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Focus on Professionalization Fuels Publishing Success

Author: Mark Shuman and Kate Cohorst

William Carbonaro

A growing number of Ph.D. students in the University of Notre Dame’s Department of Sociology are attracting attention for their research and publishing papers in leading peer-reviewed journals.

“Students have taken up our challenge to be more ambitious,” says William Carbonaro, associate professor and director of graduate studies for the department, “and the faculty is working closely with them to achieve their goals of publishing in the most prestigious journals.”

Since 2009, the department’s graduate students have published 16 solo papers, four of which appeared in top specialty journals. Another 11 papers included students as the first or second author—including two articles in the top three sociology journals and seven in top specialty journals.

Mastering the Process

Carbonaro attributes this recent success to a department-wide strategy that includes both a stronger commitment to mentoring and a new step in the master’s process—requiring students to defend their thesis proposals before the same committee of three faculty members who must later approve the final paper.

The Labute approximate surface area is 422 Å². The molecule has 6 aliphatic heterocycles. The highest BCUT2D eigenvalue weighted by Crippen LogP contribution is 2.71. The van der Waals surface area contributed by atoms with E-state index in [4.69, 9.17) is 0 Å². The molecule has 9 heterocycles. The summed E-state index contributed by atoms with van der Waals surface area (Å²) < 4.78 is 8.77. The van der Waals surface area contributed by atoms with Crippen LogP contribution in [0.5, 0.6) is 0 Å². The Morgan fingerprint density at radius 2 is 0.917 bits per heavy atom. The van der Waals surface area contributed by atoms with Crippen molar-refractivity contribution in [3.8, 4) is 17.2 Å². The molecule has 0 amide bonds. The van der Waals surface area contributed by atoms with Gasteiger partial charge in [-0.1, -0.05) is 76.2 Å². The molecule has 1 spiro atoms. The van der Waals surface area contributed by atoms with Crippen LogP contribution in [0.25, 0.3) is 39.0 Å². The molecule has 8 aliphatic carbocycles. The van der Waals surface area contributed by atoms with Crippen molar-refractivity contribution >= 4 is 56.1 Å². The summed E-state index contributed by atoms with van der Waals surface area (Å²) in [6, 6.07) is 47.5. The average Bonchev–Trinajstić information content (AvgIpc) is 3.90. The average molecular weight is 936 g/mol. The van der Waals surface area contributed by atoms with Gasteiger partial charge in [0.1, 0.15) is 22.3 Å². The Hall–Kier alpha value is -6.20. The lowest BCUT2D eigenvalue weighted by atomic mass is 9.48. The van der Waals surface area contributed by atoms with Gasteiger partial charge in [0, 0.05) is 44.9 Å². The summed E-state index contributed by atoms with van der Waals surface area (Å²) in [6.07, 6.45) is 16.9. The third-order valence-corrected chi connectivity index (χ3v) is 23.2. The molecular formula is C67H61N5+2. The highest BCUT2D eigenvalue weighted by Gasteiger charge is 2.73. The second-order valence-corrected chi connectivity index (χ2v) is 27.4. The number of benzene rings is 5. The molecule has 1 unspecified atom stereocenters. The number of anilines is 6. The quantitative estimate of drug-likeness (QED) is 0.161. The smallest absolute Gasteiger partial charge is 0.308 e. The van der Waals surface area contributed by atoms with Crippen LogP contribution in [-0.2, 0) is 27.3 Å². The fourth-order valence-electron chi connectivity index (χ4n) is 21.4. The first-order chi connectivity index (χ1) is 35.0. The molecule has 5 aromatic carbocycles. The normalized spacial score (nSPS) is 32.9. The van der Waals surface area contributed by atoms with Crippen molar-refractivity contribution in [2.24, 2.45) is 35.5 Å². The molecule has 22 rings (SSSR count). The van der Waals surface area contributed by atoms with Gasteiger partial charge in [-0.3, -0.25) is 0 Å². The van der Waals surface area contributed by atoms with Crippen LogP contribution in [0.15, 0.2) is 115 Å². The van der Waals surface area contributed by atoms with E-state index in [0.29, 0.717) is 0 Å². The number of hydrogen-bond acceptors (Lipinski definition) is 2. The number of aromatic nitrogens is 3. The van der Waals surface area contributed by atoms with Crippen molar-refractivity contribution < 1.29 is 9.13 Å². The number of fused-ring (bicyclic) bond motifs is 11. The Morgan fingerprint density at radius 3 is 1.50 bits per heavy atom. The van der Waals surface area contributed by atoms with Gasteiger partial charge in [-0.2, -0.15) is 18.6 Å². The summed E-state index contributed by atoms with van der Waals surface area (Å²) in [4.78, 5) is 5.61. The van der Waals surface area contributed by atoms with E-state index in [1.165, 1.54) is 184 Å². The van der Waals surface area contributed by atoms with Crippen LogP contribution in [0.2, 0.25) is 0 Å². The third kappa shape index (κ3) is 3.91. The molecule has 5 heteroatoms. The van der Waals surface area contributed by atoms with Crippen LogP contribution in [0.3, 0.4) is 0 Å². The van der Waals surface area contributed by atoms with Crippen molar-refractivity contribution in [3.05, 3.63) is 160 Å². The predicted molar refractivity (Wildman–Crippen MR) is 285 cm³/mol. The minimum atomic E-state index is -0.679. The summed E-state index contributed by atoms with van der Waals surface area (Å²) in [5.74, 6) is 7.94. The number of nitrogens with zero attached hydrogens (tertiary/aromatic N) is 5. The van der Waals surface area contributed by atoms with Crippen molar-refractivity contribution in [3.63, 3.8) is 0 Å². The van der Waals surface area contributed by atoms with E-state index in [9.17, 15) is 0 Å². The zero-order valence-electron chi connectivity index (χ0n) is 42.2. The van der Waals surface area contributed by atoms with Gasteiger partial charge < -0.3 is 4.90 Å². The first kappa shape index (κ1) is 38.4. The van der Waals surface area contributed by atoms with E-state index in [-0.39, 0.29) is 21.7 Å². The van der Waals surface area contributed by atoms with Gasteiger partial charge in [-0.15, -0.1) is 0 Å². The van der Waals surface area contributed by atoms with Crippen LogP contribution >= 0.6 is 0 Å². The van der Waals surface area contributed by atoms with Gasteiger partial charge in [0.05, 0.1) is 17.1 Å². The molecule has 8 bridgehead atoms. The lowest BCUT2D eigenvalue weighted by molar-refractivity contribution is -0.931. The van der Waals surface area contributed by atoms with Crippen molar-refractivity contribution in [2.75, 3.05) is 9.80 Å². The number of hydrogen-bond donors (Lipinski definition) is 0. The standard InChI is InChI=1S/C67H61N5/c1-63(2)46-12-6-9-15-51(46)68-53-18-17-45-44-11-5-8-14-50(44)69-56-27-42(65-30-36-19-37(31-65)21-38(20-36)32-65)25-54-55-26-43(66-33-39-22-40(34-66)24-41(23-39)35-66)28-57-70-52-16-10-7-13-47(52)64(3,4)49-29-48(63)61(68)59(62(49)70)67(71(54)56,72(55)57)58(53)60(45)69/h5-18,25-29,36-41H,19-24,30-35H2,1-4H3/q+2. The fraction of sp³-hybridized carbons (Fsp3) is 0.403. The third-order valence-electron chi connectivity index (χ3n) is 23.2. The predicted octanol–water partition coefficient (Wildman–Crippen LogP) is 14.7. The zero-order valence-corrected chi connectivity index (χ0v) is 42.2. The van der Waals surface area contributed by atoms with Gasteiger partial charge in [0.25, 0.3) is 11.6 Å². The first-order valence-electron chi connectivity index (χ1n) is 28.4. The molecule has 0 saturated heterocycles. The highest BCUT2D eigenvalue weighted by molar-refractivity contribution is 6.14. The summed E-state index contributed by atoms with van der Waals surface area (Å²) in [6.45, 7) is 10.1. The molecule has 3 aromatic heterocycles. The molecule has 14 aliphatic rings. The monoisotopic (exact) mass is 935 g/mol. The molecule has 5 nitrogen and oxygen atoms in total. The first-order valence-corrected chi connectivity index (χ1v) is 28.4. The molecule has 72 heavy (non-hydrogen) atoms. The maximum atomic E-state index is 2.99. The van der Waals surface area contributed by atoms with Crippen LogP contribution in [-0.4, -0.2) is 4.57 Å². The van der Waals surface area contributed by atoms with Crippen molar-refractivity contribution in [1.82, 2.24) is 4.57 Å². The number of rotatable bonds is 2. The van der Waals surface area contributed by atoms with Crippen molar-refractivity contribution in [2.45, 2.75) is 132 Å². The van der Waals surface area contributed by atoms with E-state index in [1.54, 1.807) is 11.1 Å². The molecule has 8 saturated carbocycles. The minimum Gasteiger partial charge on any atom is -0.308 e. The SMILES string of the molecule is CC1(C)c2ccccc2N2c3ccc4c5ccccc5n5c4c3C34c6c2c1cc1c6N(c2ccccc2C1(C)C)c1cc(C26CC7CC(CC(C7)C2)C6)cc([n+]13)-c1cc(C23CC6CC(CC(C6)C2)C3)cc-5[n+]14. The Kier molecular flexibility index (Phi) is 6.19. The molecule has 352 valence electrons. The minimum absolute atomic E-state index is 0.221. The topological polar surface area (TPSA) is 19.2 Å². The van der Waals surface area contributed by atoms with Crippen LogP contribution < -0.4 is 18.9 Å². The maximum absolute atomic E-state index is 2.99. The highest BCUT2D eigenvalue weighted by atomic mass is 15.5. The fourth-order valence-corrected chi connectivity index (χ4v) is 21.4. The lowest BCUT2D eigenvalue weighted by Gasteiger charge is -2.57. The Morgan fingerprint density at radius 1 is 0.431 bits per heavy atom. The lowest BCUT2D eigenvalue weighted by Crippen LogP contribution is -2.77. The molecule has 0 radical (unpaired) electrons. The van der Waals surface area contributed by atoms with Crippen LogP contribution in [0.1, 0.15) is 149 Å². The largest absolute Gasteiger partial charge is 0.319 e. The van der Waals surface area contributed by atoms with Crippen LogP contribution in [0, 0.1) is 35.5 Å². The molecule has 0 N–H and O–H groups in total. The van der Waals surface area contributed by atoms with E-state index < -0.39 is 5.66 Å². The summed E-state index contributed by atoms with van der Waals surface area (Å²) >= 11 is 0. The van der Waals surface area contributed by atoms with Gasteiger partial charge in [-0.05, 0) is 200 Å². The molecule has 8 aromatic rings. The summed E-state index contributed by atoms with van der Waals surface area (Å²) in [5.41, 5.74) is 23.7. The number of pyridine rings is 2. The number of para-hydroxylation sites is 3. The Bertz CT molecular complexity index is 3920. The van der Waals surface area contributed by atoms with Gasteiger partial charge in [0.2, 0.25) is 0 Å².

“We found that the quality of the master’s theses has gone up dramatically since we added that extra step in spring 2008,” Carbonaro says.

Guillermo Montt

Doctoral candidate Guillermo Montt, who studies the sociology of education, says he appreciated the additional opportunity to get feedback from committee members. “This way, you also have more suggestions at the beginning of the process and the security of pursuing a feasible and worthwhile project,” he says. “And because it is the master’s thesis, you are very early in your research career and it is helpful to have frequent reviews.”

Once the thesis is complete, students begin the long process of writing and revising and re-revising the material for submission to a professional organization conference and, eventually, into an article suitable for publication. This is another area where mentoring is particularly vital, notes Carbonaro.